Seaworld currently has 29 orcas in captivity, with six killer whales on loan. The remaining orcas will stay under the care of Seaworld and are to be the last of their kind in the entertainment facility.  Seaworld holds the most marine animals in confinement in the world, and this is welcome news for cetacean activists who have been fighting against orca captivity for years.

The decision to stop theatrical shows involving orcas and end the captive breeding program is arguably the result of social pressures from the 2013 film, Blackfish. This documentary investigated the inhumane conditions of the orcas at Seaworld and the death of orca trainer by killer whale, Tilikum in 2010.

Though the end of the captive whale program is positive, key concerns remain.  Seaworld’s website says, “These majestic orcas will not be released in the ocean or confined to sea cages….our existing show pools and viewing areas will be redesigned into a more naturalistic setting and we will continue to present the whales at scheduled times before a guest audience”.

I wonder what they were trying to insinuate with the carefully chosen language of “sea cages”. Sea pen sanctuaries are closed off spaces in bays or coves that could serve as conservation areas for previously captive whales. In comparison to cages on land, living in the ocean in a conservation area would be a welcome option. Seaworld’s immediate dismissal on the part of sea pens and research into them for their remaining orcas is a sore point.

“[The whales] could not survive in oceans to compete for food, be exposed to unfamiliar diseases or have to deal with environmental concerns,” Seaworld says. “Instead they will live long and healthy lives under love and care of our dedicated veterinary and other trained specialists.”

Captive whales have a much lower life expectancy than whales in the ocean. According to a 2011 study by scientist, Naomi Rose, the natural life span of female whales is 80-90 years and male whales is 60-70 years. In captivity, only two female whales have passed 40 and no male whales have lived past 35.

The study also notes the most common causes of death for captive whales are pneumonia, septicemia and other infections. In recent news, Tilikum of Blackfish, is reported to be ailing with an incurable bacterial infection. The study also says, “contributing factors to infection-caused mortality in captive orcas may be immunosuppression. Pathogens or injuries that the immune systems of wild orcas would successfully combat or manage may be fatal to captive orcas, due to chronic stress, psychological depression, and even boredom.”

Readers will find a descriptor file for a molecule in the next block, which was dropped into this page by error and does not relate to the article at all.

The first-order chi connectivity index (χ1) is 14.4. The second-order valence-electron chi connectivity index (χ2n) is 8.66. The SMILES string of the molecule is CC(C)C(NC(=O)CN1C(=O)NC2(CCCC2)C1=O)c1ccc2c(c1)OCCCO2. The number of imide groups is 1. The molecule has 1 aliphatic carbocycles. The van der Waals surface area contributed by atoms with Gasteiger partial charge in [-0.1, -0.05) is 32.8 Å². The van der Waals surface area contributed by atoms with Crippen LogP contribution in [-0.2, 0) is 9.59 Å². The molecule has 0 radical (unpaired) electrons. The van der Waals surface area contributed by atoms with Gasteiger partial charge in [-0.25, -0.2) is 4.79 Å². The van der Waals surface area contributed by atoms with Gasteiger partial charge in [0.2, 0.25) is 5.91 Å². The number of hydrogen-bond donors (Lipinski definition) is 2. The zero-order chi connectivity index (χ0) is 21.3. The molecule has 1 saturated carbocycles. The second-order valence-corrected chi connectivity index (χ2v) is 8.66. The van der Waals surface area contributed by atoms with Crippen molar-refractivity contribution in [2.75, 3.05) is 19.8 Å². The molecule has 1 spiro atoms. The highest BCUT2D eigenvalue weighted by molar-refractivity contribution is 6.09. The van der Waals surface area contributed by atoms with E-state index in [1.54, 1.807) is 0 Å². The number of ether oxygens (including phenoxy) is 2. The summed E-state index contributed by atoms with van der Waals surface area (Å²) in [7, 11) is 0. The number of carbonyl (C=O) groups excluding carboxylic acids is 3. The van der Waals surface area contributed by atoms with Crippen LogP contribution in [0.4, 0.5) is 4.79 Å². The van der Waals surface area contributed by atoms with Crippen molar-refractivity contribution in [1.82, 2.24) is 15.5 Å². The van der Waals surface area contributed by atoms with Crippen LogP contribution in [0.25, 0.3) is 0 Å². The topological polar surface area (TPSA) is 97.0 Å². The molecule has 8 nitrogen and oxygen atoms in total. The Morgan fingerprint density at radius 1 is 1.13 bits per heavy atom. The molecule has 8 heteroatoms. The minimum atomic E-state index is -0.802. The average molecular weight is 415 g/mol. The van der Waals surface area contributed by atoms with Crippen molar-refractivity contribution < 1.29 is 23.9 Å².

On March 28 2015, Ontario banned the captivity and sale of orcas, the first and only province in Canada to do so. Unfortunately, Kiska, the lone captive whale in Canada was exempt from this law similarly to Seaworld’s captive orcas because she had been purchased by Marineland beforehand.

I can personally attest to Kiska’s boredom and agitation upon seeing her at the park. I visited to try and take pictures of the state of marine life in this abomination of an entertainment attraction when I was covering a protest for Marineland Animal Defense (M.A.D) for an animal rights publication.

I watched Kiska swim on the outer reaches of her tank, continually charging around and around her cage without pause. The orca displayed signs of telltale boredom often seen in confined animals, and upon asking the caretakers of the facility why she was alone, they replied, “because she wants to be”. The lack of evidence they were able to provide me according to that assertion was astounding to say the least.

The physical and psychological health concerns that pertain to confined orcas forces me to question whether ending the captive breeding program at Seaworld is enough. The exploration of sea pens needs to be considered as a solution for captive killer whales around the world, not to mention other marine life in captivity.

Seaworld’s announcement is only a partial victory for the confined killer whales. They will still remain in concrete tanks and will still participate in shows for the public. It forces me to ask: is this really a victory for the whales still currently in captivity worldwide?

It appears that future whales have been saved from the same life in imprisonment as Kiska and Tillikum. But, will the currently captive whales ever be able to swim in the ocean themselves, or will they instead suffer their fate in a concrete tank alone and forgotten?

Kiska by Kaeleigh Phillips
Kiska By Kaeleigh Phillips